The eastern arm of Jordan is a large, nearly desolate desert that few tourists venture into. What they’re missing out on is a handful of hunting lodges and retreats built by the Umayyad rulers in the late 600’s, that together with the Azraq Fort have come to be known collectively as the “desert castles”. A few of these structures are situated right along the highways making them an easy round-trip day excursion from Amman and are known as the Desert Castle Loop.
From Amman, the Farah Hotel offers day trips to the Desert Castle Loop. We called to arrange to be part of the tour but since we were the only ones inquiring that day, they sent us a private driver, Khaled, and we paid 50JD for the whole trip. We set out at about 8:30am, spent 45 minutes at each stop, had lunch, and arrived back in Amman about 3:30pm.
The first thing I noticed on our drive were the highway signs, causing my pulse to quicken as they alerted us to how close we were getting to Syria, Iraq and Saudi Arabia. We watched Jordanian aircraft patrol the border, and passed dozens of military vehicles on the highway. At Qasr al-Hallabat which is on a hill, our driver pointed out the flat plains of Syria in the distance—we were less than 20km away. The Syrian crisis became very real to us when we passed Zaatari Refugee Camp, where Jordan provides asylum for nearly 80,000 refugees. It’s a startling number on its own, but this camp only shelters about a fraction of the total number of refugees in Jordan, which is estimated to be 1.5 million.
Qasr KharanaThe first building we visited stands completely isolated on a very flat plain. Its function is a bit of a mystery as it appears to be a caravanserai, but isn’t located along any trade routes. With 60 rooms surrounding an interior courtyard, it is believed to have been a meeting for elite to discuss politics. There are two floors that you can wander—just watch your step as there are areas of floor and walls that appear to be crumbling.
Qasr AmraThe highlight of the Desert Castles is by far Qasr Amra, a bathhouse seemingly in the middle of nowhere with incredible frescoes lining the interior. It was constructed in the early 700’s during the reign of Al-Walid, the Umayyad caliph responsible for building Al-Aqsa Mosque in Jerusalem. It is believed to have been built by one of his sons and was attached to a much larger complex which was probably a hunting lodge, as it is located in an area that used to be a lush wadi.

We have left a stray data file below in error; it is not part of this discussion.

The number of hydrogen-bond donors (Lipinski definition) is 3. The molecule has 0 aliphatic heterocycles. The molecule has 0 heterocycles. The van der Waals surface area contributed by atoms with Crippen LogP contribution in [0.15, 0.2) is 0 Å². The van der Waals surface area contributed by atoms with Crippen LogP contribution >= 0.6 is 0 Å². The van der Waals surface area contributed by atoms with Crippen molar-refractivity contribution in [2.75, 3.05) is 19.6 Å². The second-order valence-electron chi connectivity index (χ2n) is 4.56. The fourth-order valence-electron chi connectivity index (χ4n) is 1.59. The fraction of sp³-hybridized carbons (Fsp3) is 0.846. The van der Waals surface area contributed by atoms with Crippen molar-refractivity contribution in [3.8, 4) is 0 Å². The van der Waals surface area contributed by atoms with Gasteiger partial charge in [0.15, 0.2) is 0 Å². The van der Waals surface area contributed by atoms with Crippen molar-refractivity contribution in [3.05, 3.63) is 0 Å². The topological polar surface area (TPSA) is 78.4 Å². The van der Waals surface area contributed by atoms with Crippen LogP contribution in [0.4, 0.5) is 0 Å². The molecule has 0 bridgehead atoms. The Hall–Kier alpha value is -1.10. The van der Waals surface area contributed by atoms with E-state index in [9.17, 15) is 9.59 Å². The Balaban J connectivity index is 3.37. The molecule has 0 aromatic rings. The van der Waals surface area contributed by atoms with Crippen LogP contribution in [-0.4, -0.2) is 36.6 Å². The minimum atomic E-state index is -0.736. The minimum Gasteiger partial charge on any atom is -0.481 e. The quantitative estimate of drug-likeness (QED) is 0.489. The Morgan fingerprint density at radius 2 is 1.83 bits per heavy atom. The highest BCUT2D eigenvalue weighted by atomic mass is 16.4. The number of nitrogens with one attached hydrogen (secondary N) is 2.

This is an especially unique place because for so many periods of Islamic rule, the depiction of debaucheries was frowned upon and usually destroyed. Very few frescoes remain that show everyday subject matter such as the ones depicted at Qasr Amra—hunting scenes, naked women bathing their children, music and dancing. Luckily for us, the isolated location of Qasr Amra helped it escaped demolition for all these years. Be sure to look up in the caldarium room to see the zodiac painted on the dome. This is the earliest existing depiction of the constellations on a non-flat surface. Expect to spend at least an hour here, as you’ll look at the same wall multiple times and keep discovering new gems you didn’t see before.
Qasr al-AzraqThere’s no question about the function of the next “castle”, the fort at Azraq. It was built during Roman rule and has been used as a military base for centuries, famously hosting T.E. Lawrence and company during the 1917 Arab Revolt against the Turks. He wrote fondly about the fort and surviving the harsh winter telling stories around fires in the courtyard.
Azraq is a major stop on the harsh desert road between Amman and Baghdad, and for many drivers coming in from Saudi Arabia. The area used to be an oasis in the desert, but the water supply was drained and the whole landscape of the area changed, leaving the town looking like a dusty outpost made up entirely of black basalt stone.
Hammam as-SarahThis hammam is a part of the nearby Qasr al-Hallabat and has recently been restored with a new dome and bricks. It is a smaller version of Qasr Amra with an apodyterium (dressing room), tepidarium (warm room) and caldarium (hot room) with a furnace heating the sub level water storage.
Qasr al-HallabatHallabat has a long history with evidence of settlement all the way back to the Nabataeans. The foundations of the current fort were built in Roman times, and the complex was rebuilt as an Umayyad military outpost in the 8th century. The whole site appeared to be under excavation with crew trailers and cranes, although no one was present when we visited. There were two complete floor mosaics from Byzantine times, and remnants of three or four others that were under restoration. Further down the hill, we could see foundations of a dozen more structures where some children were playing as their flocks grazed nearby.
If you’re looking for a good day trip from Amman, definitely consider the Desert Castle Loop for its historical significance. It’s a great opportunity to see one of Jordan’s four UNESCO heritage sites (Qasr Amra) and to further your education of the area by experiencing the eastern desert.
Planning a trip to Jordan? Start here:
Rough Guide to Jordan
How We Took a Three-Week Trip to the Holy Land for Less Than $300 Per Person
Itinerary and Price Breakdown: Christmas in the Holy Land